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Published on July 25th, 2012 | by Giles Parkinson

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Solar on Verge of Overtaking Wind in Germany

July 25th, 2012 by  


 
The amount of solar energy capacity on the German electricity grid will soon overtake that of wind, making it the first major developed country in the world to boast more solar energy than wind on its national grid.

According to the Federal Net Agency, the country’s solar PV capacity will have risen by 7,100 megawatts (MW) so far this year (to the end of July) to 32,000MW  – overtaking wind which is currently around 31,000MW.

The irony is that Germany is blessed neither with strong wind nor good solar resources. Its average wind speeds are around half that of Australia and its solar resources are less than half. But it is determined to source 35 per cent of its energy production from renewables by 2020, as it winds down its nuclear capacity.

Solar is taking an increasingly prominent role in the German electricity grid, accounting for more than 40 per cent of energy produced on some sunny days, and matching well with wind, as these graphs from Bruno Burger of the Fraunhofer Institute in Germany below show.

The first graph shows how Germany sources more wind and less solar in the winter months, before the tables are turned in summer. The second graphic shows the production of wind and solar compared to the production of conventional energy over the first six months of the year.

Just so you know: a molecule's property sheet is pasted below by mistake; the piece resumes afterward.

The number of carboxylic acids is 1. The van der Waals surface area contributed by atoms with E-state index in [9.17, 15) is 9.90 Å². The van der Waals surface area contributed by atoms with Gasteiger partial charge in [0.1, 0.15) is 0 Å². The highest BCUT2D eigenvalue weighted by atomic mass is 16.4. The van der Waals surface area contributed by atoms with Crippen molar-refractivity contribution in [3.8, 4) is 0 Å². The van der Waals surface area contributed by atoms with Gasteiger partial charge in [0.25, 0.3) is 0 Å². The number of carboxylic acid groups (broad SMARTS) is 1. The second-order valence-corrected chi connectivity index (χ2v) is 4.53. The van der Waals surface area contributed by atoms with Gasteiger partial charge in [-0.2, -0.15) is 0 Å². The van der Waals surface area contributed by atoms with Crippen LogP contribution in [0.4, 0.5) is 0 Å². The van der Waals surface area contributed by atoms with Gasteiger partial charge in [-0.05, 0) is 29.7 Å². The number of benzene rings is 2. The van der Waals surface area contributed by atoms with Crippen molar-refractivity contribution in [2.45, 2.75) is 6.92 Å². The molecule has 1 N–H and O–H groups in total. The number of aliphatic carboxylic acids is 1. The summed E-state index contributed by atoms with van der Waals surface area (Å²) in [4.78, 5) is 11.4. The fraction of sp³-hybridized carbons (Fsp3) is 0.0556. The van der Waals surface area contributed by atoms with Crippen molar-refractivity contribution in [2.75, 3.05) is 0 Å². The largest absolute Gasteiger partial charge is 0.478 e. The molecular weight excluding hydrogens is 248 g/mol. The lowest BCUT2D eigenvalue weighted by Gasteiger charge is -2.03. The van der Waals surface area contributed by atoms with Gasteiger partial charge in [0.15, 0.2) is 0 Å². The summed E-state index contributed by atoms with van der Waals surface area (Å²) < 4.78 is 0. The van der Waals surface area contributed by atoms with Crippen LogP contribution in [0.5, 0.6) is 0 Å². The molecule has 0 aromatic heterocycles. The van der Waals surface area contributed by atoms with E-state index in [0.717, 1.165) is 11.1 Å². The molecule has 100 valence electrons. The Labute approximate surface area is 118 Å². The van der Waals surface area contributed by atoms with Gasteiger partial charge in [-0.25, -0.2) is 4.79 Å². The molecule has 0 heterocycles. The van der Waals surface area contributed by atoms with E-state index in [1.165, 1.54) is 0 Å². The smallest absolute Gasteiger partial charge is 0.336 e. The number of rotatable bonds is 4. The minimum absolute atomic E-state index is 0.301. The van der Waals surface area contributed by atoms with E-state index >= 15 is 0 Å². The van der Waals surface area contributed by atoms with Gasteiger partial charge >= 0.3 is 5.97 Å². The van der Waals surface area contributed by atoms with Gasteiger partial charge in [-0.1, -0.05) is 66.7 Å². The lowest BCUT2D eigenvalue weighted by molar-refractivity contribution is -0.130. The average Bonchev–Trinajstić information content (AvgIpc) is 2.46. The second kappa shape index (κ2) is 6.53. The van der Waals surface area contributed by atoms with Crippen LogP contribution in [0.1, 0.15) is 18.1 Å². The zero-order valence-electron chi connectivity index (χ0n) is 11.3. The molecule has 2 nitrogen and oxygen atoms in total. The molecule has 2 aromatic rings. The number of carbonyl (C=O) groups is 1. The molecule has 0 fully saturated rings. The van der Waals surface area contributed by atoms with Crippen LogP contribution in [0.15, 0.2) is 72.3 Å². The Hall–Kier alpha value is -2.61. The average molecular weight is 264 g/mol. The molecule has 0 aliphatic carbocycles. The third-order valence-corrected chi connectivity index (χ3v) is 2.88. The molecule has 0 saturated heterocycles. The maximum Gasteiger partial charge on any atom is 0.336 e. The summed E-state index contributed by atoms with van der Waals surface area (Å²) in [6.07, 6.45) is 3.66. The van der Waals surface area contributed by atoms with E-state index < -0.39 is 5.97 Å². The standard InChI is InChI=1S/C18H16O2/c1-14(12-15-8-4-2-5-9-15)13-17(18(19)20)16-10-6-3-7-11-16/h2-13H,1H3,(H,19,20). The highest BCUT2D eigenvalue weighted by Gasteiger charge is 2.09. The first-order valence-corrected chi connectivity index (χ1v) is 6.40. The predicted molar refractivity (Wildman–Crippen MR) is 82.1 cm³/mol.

But here’s another graph that breaks down the contributions from renewables and conventionals even further. It is for the month of June, and shows that wind and solar combined produced as much energy in the month as Germany’s remaining nuclear reactors. At times during the month, solar provided twice as much energy as nuclear, and more than any other energy source.

This article was originally published on REnew Economy. It has been reposted with full permission.


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About the Author

is the founding editor of RenewEconomy.com.au, an Australian-based website that provides news and analysis on cleantech, carbon, and climate issues. Giles is based in Sydney and is watching the (slow, but quickening) transformation of Australia's energy grid with great interest.



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